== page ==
Ed, Thanks for the thoughts – timely, as usual. I just completed 4+ years of a project for the local workforce board and finding myself on the search for my next project. Ecclesiastes 11:6 is my constant reminder to avoid idleness, but understanding that “sowing my seed in the morning” has much more to do with meditation and focusing on the “right now” rather than getting consumed with the “whats and hows” of activity. I’ve been in this place multiple times, but it is counter-intuitive to my predisposition to make things happen. The “forced stop” on my i-Mac is such an appropriate metaphor for this season of my life. On several occasions I have had a program on the computer running (seemingly on its own), not responding to my keystroke commands. The only alternative is to force stop the program. I am no longer in control of the program and have to go to a higher level, behind the program to make it stop. I reckon such is the situation with me and my “operator”. To your bullet-point #7 I was reminded of a favorite cinematic scene of mine. In the non-acclaimed Heath Ledger movie, FOUR FEATHERS, there is a scene with him (as a dishonored colonial British officer) being mugged and left to die in the Sudan desert. A large Sudanese Mohammedan finds him, nourishes him back to health, follows him around, protecting him in this foreign culture. At one point the main character, out of frustration, confronts his Sudanese “protector”, challenging him as to why he will not leave him alone. The response is simple: “Because God put you in my way.” The response reflected a cultural understanding of responsibility for his neighbor, regardless of the different worlds from which they came. I try to frequently ask myself, “Who has God put in my way?” – Mike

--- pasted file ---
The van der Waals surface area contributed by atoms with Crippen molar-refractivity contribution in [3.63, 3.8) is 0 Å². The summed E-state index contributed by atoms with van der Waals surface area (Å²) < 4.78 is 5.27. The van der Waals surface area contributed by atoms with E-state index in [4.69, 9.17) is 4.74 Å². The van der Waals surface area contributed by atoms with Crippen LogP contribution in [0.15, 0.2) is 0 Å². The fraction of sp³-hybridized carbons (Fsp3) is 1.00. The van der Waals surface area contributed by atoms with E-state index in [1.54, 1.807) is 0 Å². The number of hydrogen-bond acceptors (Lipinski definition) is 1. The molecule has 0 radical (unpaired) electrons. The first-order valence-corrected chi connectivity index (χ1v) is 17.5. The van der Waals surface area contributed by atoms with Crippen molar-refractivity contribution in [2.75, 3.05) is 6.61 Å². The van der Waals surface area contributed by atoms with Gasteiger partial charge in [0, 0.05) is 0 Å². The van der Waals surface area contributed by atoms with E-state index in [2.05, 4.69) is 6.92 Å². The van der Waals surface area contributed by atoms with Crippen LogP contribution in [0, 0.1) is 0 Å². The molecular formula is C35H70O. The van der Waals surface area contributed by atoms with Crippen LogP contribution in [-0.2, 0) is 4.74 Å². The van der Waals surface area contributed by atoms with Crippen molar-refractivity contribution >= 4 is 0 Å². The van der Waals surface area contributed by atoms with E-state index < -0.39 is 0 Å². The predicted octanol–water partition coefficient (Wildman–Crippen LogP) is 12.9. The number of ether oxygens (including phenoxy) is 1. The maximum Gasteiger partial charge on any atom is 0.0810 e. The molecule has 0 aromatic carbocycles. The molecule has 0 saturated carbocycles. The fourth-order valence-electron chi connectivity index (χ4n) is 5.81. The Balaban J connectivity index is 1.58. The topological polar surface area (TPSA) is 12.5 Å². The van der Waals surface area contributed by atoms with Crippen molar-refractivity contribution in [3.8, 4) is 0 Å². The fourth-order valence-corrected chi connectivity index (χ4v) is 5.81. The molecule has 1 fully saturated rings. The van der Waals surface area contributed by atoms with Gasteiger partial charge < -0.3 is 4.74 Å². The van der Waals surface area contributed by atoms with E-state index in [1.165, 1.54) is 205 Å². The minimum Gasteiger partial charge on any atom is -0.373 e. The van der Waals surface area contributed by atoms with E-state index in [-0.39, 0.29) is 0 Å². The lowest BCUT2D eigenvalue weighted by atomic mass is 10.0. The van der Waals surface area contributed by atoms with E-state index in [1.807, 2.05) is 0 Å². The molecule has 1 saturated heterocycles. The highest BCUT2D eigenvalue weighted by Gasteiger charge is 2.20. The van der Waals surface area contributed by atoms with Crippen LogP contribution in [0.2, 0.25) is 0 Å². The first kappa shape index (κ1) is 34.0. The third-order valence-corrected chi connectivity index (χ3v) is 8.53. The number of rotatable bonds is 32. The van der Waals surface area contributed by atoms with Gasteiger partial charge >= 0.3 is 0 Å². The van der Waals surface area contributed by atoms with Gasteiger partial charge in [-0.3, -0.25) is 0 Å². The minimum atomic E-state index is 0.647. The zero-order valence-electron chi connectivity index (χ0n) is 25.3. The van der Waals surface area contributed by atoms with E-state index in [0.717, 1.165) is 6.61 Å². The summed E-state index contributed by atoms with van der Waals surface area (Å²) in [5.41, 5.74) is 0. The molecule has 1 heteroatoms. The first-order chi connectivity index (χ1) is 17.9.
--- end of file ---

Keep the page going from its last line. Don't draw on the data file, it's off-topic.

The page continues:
1. Darwin Schierer